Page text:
"I told the mayor I cannot support this. … If they purchase any property or they need to rezone any properties, I'm not introducing any legislation," Reisinger said. "If it's the administration introducing the rezoning, they're going to have a hard time getting it passed. That's a fact, it's not a threat."
The railroad has said it needs to acquire several residential properties in the neighborhood adjacent to the existing rail yard.
Young said he would prefer to sit down with CSX, Reisinger and the community to reach a "win-win for this city" that includes building the new terminal, but that he and other council members "recognize that we can't just let people come in and run roughshod over" the people who live in Morrell Park.
"Other council people clearly understand what goes around comes around … and if they don't stand with Ed, when their turn comes around they would get the same," Young said.
Councilwoman Mary Pat Clarke, who sits on the council's land use and transportation committee with Reisinger, said she also would stand with him.
"It would be good if CSX would try to accommodate the community's concerns and try to come up with a solution for the benefit of the city as a whole," Clarke said. "But if they cannot, we can't support them."
Residents cheered the support they have received from council members.
Larry Durkin has lived on Ottawa Avenue for nine years and said he believes the terminal will "destroy the fabric of the gritty, blue-collar neighborhood."
CSX tried to "divide and conquer and not answer any questions" at the residents' meeting, he said, adding he's glad Reisinger is calling them on it.
"I think he found religion after that American Legion meeting," Durkin said. "When you get 200 people in there and not a single one wants it, I think he finally said, 'These are my constituents.' Ed Reisinger doesn't look like a guy who wants to commit political suicide. He can count votes like anybody else."
Patti Michel, who has lived on Spence Street for 11 years, said residents have collected hundreds of signatures on a petition expressing opposition to the project.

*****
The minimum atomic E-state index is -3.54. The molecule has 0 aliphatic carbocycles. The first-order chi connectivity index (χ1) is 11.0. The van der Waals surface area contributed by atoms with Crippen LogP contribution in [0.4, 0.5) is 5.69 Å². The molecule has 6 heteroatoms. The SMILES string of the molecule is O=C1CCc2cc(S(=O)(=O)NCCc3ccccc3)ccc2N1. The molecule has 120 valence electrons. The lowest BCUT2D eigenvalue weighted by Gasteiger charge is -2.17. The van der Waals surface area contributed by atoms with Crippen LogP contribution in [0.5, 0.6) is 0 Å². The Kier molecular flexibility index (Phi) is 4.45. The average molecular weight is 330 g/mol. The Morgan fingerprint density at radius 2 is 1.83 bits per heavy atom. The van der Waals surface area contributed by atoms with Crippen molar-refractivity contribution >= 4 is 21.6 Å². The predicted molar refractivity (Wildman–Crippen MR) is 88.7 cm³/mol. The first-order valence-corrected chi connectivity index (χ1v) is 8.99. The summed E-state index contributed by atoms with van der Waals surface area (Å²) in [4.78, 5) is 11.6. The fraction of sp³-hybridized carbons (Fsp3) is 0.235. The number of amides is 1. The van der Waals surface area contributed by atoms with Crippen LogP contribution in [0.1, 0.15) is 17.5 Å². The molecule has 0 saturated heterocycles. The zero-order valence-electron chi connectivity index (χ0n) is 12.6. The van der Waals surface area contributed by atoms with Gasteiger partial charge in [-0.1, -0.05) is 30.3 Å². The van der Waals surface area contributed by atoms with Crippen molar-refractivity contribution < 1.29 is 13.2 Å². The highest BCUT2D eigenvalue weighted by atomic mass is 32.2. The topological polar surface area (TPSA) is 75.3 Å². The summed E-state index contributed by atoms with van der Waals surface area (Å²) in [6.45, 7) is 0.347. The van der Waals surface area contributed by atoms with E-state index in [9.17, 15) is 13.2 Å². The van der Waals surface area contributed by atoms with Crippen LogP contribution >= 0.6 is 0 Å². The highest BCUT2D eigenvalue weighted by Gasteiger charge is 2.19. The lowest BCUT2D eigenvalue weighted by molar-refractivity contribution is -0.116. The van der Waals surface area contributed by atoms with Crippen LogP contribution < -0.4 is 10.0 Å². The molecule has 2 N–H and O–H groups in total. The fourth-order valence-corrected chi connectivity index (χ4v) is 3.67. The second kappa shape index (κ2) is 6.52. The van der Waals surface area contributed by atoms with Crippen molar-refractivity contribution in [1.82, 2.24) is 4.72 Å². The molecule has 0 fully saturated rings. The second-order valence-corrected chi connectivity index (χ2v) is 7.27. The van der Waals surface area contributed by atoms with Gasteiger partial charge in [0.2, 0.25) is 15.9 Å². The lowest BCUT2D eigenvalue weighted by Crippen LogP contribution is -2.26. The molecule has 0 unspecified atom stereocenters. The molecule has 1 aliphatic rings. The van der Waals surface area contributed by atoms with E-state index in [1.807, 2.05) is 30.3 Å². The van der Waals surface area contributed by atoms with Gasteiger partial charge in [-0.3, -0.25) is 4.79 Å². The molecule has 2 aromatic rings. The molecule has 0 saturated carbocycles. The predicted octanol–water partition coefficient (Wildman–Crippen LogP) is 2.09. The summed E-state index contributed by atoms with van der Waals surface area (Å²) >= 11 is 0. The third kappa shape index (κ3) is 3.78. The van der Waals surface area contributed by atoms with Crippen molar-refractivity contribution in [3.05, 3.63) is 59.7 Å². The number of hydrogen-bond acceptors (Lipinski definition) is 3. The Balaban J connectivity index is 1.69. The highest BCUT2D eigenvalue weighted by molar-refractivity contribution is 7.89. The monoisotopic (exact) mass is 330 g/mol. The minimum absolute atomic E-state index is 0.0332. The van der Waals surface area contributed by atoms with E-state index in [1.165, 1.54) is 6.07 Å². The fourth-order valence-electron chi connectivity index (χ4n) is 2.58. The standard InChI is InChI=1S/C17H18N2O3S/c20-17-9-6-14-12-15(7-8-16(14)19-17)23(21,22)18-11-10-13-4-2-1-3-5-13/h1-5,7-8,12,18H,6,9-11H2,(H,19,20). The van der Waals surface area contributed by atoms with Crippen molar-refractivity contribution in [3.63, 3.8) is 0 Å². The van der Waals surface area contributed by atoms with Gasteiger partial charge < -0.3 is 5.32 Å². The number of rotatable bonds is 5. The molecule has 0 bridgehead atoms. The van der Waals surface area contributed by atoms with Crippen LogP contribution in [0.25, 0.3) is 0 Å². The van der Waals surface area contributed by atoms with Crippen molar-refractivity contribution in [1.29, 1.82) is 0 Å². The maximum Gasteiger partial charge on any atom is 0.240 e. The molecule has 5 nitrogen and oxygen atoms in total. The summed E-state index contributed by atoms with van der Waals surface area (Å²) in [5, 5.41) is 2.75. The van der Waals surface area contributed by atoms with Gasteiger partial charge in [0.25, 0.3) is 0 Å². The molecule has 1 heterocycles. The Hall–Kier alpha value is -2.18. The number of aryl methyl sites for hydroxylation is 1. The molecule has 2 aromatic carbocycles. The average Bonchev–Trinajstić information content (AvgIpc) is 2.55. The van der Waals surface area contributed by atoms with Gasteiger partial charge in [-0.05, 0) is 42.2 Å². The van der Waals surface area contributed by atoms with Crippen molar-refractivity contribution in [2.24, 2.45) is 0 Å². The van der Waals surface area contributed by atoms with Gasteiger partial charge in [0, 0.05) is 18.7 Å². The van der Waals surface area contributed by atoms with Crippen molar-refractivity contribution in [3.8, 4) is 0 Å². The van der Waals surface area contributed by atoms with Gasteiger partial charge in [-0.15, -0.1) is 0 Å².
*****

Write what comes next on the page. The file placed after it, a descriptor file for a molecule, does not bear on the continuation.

"A project like this does not belong in a residential community, period," she said. "We're very happy that [Reisinger] is standing behind us."
Kathryn Holmes, vice president of K&W Finishing on Bernard Drive and president of the Crossroads Business Park Association, which represents several companies near the proposed terminal site, said she and her fellow business operators fear the increased truck traffic will devastate their businesses.
"I haven't heard anything from CSX or the city about what is going to be done to make it a workable situation for us," she said.
Others say they worry the project now may be in jeopardy.
Richard Scher, spokesman for the Maryland Port Administration, said in a statement port officials "continue strongly encouraging CSX to listen, be more responsive and work closely with residents to develop sensible solutions that address their concerns."
Scher said the new terminal could be a "tremendous job generator" for the city, and "it would be unfortunate if these issues could not be resolved."
Riker McKenzie, president of the International Longshoremen's Association Local 333, which represents port workers in Baltimore, said the union has pushed CSX to add double-stacking capability for years, but also respects local communities.
"I'd like to know what their concerns are so we can sit down and see if there is a way for us to have a win-win situation," he said.